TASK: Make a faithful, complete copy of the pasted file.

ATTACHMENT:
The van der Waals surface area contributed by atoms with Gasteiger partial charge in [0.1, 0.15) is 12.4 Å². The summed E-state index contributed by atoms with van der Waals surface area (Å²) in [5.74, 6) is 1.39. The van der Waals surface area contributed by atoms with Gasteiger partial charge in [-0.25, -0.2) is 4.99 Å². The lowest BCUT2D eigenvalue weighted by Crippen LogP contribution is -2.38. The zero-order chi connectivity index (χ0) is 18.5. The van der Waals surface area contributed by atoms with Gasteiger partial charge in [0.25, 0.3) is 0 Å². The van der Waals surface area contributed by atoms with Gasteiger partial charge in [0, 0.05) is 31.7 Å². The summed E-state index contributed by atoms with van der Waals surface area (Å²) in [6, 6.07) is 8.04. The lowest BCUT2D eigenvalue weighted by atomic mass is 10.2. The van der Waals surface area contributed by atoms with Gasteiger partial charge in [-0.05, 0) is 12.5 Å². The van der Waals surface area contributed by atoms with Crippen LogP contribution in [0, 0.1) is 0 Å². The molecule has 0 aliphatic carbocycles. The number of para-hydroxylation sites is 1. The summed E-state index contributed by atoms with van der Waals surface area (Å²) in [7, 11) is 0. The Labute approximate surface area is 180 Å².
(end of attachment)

The van der Waals surface area contributed by atoms with Gasteiger partial charge in [0.1, 0.15) is 12.4 Å². The summed E-state index contributed by atoms with van der Waals surface area (Å²) in [5.74, 6) is 1.39. The van der Waals surface area contributed by atoms with Gasteiger partial charge in [-0.25, -0.2) is 4.99 Å². The lowest BCUT2D eigenvalue weighted by Crippen LogP contribution is -2.38. The zero-order chi connectivity index (χ0) is 18.5. The van der Waals surface area contributed by atoms with Gasteiger partial charge in [0.25, 0.3) is 0 Å². The van der Waals surface area contributed by atoms with Gasteiger partial charge in [0, 0.05) is 31.7 Å². The summed E-state index contributed by atoms with van der Waals surface area (Å²) in [6, 6.07) is 8.04. The lowest BCUT2D eigenvalue weighted by atomic mass is 10.2. The van der Waals surface area contributed by atoms with Gasteiger partial charge in [-0.05, 0) is 12.5 Å². The van der Waals surface area contributed by atoms with Crippen LogP contribution in [0, 0.1) is 0 Å². The molecule has 0 aliphatic carbocycles. The number of para-hydroxylation sites is 1. The summed E-state index contributed by atoms with van der Waals surface area (Å²) in [7, 11) is 0. The Labute approximate surface area is 180 Å².